The day began with me feeling quite blessed – on the beach by quarter past 6, just in time to see the blush pink sun rise from the sea casting dreamy ripples on the warm waves that wash my feet… It is possible to forget the filthy sections that I’ve just crossed when I reach the seashore – the sand that retains the previous evening’s evidence of gluttony when everything from chewed up sweet-corn to foil wrappers and plastic cups are flung carelessly and lie strewn everywhere. My back’s turned to the eyesore of a hundred food carts that are permanently stationed on the beach. Even the stench filled Buckingham canal that I passed with stagnant islands of foetid rubbish floating on inky sludge can be forgotten in the presence of such beauty.
As I retrace my path home, she who is now known simply as Amma, the current Chief Minister of the state, dominates all the posters stuck on the walls. Madam Jayalalitha is the giant centrepiece on massive rosettes that are propped up with casuarina sticks tied with rope all over the city’s main roads. Her serene countenance hounds me and precedes me on my daily walk to the beach. I notice the rosettes and posters are refreshed almost daily. Queen of India, they say – there’s a picture of an old film of M G Ramachandran placing a gold crown on her head – like her, he too was a film actor who became Chief Minister and she was his favourite co-star. She is a woman of such substance that she encourages a sycophantic following from her subordinates and the people at large. She is their saviour. I’m drawn to another poster of an old woman whose expression is full of pathos as she surrenders, hands outstretched to Amma’s benevolence.
Little did I know it would soon be my turn. After a round of shopping within a mile’s radius of my parents’ home, my father’s last stop was the dry fruit store on Cathedral Road. The area with space to park was on the opposite side where the sign said “Stick no Bills” and “Trespassers will be prosecuted”. Nowhere did it say “No Parking” nor did the khaki clad police woman who saw us get out say anything. When Amma drives past, she likes seeing female police lining the streets – many young women in uniform, slim and lithe were ambling down the road, taking vantage positions. So we weaved our way across to the other side – me increasingly stressed about my father’s unsteady legs as he did the daredevil thing of going with the flow of traffic. In the shop, we bought pine nuts, almonds and walnuts (each costing 5 quid!) and when we came out, we could see the little car was missing. Towed away.
The shock at this happening so swiftly was compounded by the bewildered unhelpfulness of the lady cops – “we don’t know but we think your car is at the other end by the traffic lights at Music Academy. Just ask my superiors,” she said, not that bothered by our distress. A jeep drove past us and stopped. The senior policeman listened with an attentive expression that didn’t quite convince. He heard our outraged ranting, nodded and said “Can’t help”. His driver, blind in one eye gave me an evil look which freaked me out as they drove away. Ms Vennila (beautiful moon), the indifferent cop lady suggested we ask the policeman in the distance, with a walkie-talkie for advice. He was directing traffic opposite the hotel formerly known as Chola and we walked towards him with little hope. He smiled, full of benign good humour, possibly a little inebriated too. My father gave vent to his feelings again, “Look at me – can’t you see I’m an old man – how far do you want me to keep walking?” The man, a little more considerate than the previous few kindly shooed us in the direction of the next junction 500 metres away and we headed there slowly. And there it was – the tiny automobile, thankfully unscathed but firmly clamped at the wheel. The cop in charge over there (the place was teeming with them) said “This is the Chief Minister’s route, you can’t just park anywhere,” when I told him that I didn’t see a No parking sign. That’s when my dad’s outburst reached a climax, “So if the CM wants to travel, we can’t move about? Shall we all leave town so that the CM can live happily?”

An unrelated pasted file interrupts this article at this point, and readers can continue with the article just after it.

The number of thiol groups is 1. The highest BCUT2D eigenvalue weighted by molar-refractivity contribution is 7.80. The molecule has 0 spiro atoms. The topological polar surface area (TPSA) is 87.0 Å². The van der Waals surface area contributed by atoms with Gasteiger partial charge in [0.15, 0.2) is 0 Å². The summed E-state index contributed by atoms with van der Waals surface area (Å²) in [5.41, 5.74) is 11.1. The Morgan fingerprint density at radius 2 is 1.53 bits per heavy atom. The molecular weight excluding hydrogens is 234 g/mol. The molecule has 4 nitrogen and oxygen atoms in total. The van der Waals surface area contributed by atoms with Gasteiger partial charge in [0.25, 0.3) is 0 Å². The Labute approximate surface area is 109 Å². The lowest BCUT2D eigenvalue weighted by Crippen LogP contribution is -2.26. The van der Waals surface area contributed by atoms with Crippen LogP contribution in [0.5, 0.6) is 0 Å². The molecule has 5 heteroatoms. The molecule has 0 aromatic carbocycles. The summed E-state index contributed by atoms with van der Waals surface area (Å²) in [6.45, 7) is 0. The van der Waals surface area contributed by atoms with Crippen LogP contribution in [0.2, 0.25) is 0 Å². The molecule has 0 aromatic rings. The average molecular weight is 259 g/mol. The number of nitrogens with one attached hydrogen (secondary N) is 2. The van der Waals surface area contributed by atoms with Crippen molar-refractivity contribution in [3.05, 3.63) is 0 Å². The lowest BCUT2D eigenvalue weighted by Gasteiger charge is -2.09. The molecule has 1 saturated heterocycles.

A bit of a dramatic turning point here, thinking about it in hindsight. And then the real business of dealing began – “475 rupees”, he said, taking out his ticket machine that looked exactly like the ones the traffic wardens in England carry. There’s a moment of automatic revulsion at the sight. I didn’t have my license with me, so he couldn’t make it official, he said. He turned to my father, softening somewhat, “for your sake 200 rupees, but first get into your car and sit down, sir.” And then as my dad struggled into the front seat with his stiff knees and fished into his pocket for the right amount of money, the man almost broke down. “I feel bad now – just give the boy who does the clamping 100 rupees for his trouble.” And then by some incredible good fortune, away we went – exhausted but relieved. O Mother, O Goddess, thank you for showing mercy.